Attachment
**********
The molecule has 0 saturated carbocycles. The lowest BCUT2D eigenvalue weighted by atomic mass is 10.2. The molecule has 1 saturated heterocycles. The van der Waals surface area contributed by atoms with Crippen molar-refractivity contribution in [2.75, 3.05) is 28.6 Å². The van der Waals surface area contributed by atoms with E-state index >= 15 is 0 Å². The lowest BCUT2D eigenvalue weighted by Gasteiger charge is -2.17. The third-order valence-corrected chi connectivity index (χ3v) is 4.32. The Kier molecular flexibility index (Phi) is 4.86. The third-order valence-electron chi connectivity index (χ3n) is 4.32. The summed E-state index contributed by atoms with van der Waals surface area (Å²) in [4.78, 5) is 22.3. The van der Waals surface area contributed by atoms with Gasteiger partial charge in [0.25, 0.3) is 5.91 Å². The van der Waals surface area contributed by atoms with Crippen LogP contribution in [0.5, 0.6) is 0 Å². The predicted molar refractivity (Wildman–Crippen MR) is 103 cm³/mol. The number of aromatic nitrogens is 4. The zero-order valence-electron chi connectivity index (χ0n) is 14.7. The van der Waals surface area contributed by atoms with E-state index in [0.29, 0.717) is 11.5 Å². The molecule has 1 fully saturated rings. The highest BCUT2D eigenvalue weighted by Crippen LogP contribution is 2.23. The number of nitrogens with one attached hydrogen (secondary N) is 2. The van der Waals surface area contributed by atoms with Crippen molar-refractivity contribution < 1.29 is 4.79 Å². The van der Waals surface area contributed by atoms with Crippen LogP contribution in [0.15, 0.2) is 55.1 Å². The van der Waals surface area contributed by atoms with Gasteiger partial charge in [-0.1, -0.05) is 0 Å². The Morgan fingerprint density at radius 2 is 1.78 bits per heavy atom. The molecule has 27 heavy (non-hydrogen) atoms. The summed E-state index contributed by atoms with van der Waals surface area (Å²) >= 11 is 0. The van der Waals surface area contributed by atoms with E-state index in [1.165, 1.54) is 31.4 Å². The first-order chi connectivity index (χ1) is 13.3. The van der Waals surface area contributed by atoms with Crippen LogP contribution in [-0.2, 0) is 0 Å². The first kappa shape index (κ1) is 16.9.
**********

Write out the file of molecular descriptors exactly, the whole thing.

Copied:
The molecule has 0 saturated carbocycles. The lowest BCUT2D eigenvalue weighted by atomic mass is 10.2. The molecule has 1 saturated heterocycles. The van der Waals surface area contributed by atoms with Crippen molar-refractivity contribution in [2.75, 3.05) is 28.6 Å². The van der Waals surface area contributed by atoms with E-state index >= 15 is 0 Å². The lowest BCUT2D eigenvalue weighted by Gasteiger charge is -2.17. The third-order valence-corrected chi connectivity index (χ3v) is 4.32. The Kier molecular flexibility index (Phi) is 4.86. The third-order valence-electron chi connectivity index (χ3n) is 4.32. The summed E-state index contributed by atoms with van der Waals surface area (Å²) in [4.78, 5) is 22.3. The van der Waals surface area contributed by atoms with Gasteiger partial charge in [0.25, 0.3) is 5.91 Å². The van der Waals surface area contributed by atoms with Crippen LogP contribution in [0.5, 0.6) is 0 Å². The predicted molar refractivity (Wildman–Crippen MR) is 103 cm³/mol. The number of aromatic nitrogens is 4. The zero-order valence-electron chi connectivity index (χ0n) is 14.7. The van der Waals surface area contributed by atoms with E-state index in [0.29, 0.717) is 11.5 Å². The molecule has 1 fully saturated rings. The highest BCUT2D eigenvalue weighted by Crippen LogP contribution is 2.23. The number of nitrogens with one attached hydrogen (secondary N) is 2. The van der Waals surface area contributed by atoms with Crippen molar-refractivity contribution < 1.29 is 4.79 Å². The van der Waals surface area contributed by atoms with Crippen LogP contribution in [0.15, 0.2) is 55.1 Å². The van der Waals surface area contributed by atoms with Gasteiger partial charge in [-0.1, -0.05) is 0 Å². The Morgan fingerprint density at radius 2 is 1.78 bits per heavy atom. The molecule has 27 heavy (non-hydrogen) atoms. The summed E-state index contributed by atoms with van der Waals surface area (Å²) >= 11 is 0. The van der Waals surface area contributed by atoms with E-state index in [1.165, 1.54) is 31.4 Å². The first-order chi connectivity index (χ1) is 13.3. The van der Waals surface area contributed by atoms with Crippen LogP contribution in [-0.2, 0) is 0 Å². The first kappa shape index (κ1) is 16.9.